"This was a major risk for Alex, but we've been able to prove to him that we're here, that we contribute to the company, and this the vision that we share in," he said. "We love the Berkshires so we're not going anywhere. And let's be honest, there aren't a lot of tech companies in the Berkshires. It benefits us all. That's why he took a chance on us."
In 2015, VidMob raised $2 million in seed money from Foundation Capital and Acadia Woods Partners, plus various media executives and the venture arm of ad agency Mother New York, according to techcrunch.com.
VidMob beta-tested its products until Nov. 18 when its app launched on Apple's App Store. The app has been available to consumers for about eight weeks now.
"It's been going pretty well," Kupernik said recently. "We're closing in on 5,000 downloads with very little promotion."
The company's aims to scale VidMob's user and project bases by "multiples" over the next three to six months.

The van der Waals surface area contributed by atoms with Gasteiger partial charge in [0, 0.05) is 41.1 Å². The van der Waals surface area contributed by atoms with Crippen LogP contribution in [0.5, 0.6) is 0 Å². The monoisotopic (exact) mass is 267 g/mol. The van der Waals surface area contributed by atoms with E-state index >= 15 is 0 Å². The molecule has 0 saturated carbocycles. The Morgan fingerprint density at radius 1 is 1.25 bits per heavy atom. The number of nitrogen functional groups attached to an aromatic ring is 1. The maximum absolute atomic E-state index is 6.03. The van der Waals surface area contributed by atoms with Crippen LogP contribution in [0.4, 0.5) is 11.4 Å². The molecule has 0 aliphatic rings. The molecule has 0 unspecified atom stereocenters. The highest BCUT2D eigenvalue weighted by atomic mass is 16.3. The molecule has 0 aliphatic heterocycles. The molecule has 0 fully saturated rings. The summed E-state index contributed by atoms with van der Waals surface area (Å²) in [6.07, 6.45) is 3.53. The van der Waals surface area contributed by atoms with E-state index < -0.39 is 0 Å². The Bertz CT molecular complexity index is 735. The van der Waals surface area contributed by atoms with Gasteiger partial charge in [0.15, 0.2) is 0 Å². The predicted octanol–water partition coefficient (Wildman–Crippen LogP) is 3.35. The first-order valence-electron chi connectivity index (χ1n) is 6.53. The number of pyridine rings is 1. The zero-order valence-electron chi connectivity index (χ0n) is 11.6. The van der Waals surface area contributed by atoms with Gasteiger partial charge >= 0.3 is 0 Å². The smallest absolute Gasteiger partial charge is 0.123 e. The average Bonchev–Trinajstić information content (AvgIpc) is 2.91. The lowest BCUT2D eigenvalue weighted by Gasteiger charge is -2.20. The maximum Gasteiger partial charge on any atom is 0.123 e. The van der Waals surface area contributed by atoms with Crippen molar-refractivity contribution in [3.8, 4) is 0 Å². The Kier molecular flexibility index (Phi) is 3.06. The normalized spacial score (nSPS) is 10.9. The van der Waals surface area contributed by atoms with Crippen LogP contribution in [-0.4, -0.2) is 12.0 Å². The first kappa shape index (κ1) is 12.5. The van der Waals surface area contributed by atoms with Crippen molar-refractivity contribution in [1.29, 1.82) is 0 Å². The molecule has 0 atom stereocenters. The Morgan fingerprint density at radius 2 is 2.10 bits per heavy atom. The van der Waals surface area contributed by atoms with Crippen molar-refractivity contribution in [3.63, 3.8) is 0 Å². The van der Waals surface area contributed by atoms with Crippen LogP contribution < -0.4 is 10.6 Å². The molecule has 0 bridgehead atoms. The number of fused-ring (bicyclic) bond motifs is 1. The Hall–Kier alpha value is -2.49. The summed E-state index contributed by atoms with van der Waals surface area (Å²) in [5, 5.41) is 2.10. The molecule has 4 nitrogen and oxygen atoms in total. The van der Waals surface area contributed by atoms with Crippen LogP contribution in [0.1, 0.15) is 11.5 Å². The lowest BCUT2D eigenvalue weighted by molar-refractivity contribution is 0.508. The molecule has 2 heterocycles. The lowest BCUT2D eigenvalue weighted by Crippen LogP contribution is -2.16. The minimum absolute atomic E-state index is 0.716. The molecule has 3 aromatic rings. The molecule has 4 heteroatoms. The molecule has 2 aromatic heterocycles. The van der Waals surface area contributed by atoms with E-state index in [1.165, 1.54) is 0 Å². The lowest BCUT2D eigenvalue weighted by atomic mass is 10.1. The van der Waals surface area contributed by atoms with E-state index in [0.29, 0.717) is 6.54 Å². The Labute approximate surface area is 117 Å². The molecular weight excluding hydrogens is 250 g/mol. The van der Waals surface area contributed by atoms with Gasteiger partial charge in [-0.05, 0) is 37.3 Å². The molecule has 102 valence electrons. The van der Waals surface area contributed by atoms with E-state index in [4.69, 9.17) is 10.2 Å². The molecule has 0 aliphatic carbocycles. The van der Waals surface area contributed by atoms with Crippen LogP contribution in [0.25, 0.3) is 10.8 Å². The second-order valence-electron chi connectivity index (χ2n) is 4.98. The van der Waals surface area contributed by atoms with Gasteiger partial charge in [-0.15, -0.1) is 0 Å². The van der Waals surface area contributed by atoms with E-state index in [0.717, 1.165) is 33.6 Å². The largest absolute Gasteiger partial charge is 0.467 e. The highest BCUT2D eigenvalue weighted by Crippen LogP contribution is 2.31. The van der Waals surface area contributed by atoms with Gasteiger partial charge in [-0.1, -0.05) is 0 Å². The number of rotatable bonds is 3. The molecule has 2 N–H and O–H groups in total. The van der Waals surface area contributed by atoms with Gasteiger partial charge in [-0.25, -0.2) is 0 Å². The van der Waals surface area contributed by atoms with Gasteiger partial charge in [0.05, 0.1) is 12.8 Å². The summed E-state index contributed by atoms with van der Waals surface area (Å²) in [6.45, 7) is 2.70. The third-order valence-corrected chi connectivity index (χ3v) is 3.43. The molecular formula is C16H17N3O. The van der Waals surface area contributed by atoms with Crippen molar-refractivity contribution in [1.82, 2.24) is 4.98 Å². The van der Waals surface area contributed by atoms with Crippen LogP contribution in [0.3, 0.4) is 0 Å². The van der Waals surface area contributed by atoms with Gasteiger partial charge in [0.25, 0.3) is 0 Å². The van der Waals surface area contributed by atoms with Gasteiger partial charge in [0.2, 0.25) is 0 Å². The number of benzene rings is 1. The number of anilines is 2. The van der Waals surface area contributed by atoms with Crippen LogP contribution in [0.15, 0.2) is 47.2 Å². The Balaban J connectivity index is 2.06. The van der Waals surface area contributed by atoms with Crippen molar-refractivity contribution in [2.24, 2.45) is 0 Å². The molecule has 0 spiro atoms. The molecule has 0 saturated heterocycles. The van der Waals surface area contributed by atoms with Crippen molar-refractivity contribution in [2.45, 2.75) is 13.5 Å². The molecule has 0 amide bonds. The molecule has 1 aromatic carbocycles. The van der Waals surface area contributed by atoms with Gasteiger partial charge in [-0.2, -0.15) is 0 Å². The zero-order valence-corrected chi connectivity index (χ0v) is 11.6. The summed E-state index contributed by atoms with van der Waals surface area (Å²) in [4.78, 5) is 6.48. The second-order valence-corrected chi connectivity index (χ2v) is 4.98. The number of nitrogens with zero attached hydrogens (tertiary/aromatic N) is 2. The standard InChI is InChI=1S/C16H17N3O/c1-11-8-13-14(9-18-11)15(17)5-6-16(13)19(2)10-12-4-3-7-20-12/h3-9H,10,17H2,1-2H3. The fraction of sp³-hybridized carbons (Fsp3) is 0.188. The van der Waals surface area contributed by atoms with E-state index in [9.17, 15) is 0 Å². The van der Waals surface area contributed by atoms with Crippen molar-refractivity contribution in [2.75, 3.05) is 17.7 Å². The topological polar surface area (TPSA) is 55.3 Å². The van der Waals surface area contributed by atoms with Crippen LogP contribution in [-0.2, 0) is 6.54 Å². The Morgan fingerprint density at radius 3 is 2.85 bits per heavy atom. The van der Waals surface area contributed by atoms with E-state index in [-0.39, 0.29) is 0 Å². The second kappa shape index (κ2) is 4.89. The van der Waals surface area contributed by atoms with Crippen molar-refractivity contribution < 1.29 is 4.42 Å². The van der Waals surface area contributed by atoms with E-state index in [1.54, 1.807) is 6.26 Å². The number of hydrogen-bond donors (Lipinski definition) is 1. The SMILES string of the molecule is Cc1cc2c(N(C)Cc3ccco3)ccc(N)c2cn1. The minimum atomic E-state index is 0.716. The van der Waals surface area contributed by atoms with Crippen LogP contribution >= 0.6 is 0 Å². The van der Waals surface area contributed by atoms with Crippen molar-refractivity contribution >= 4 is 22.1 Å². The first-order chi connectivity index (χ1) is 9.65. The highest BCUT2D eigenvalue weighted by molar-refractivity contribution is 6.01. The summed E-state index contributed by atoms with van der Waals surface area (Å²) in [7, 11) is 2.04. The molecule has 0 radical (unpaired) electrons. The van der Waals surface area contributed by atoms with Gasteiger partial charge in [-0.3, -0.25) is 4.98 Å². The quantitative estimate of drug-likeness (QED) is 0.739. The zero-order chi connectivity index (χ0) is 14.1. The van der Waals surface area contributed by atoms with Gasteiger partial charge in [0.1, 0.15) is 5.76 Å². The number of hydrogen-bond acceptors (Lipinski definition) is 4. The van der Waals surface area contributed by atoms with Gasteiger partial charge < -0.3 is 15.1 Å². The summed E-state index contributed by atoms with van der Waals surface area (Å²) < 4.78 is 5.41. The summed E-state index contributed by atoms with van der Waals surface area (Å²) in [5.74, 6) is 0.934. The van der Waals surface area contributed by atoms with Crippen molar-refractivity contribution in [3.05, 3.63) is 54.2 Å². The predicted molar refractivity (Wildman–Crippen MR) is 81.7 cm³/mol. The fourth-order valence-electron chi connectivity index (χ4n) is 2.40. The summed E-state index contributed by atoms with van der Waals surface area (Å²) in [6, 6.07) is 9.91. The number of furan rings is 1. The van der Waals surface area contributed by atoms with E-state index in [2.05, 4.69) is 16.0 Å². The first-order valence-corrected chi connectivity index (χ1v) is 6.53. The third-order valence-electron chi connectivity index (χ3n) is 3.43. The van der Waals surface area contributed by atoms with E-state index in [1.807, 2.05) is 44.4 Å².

"As the Techcrunch article said, we've raised our seed money as a startup," Kopernik said. "Now we have our benchmarks to hit before the next round of funding."
Tech startups have had their hits and misses in the Berkshires. Co-founded by Williams College graduate and tech entrepreneur Bo Peabody, Tripod was the eighth largest site on the Internet when it was sold to Lycos 18 years ago. But then there was Workshop Live, which came to Pittsfield in 2004.
Workshop Live provided online music lessons, and Pittsfield officials saw so much potential in the idea that the company received a $750,000 economic development package from the city in 2004. Workshop Live did reach a deal with Best Buy to be the corporate entity's online music educator in 2008, but the company was never able to achieve the job projections that were stipulated in its agrement with the city. Workshop Live received only $100,000 of the funding contained in the economic development agreement before the city terminated the pact in 2009.
Collmer believes that VidMob has staying power because it offers a unique service, has a true revenue model — "we've been generating revenue since our first day live in the App Store" — and has a solid team of employees, advisers and investors.
"None of this guarantees success," Collmer said. "But we feel like we've put ourselves in a great position to succeed."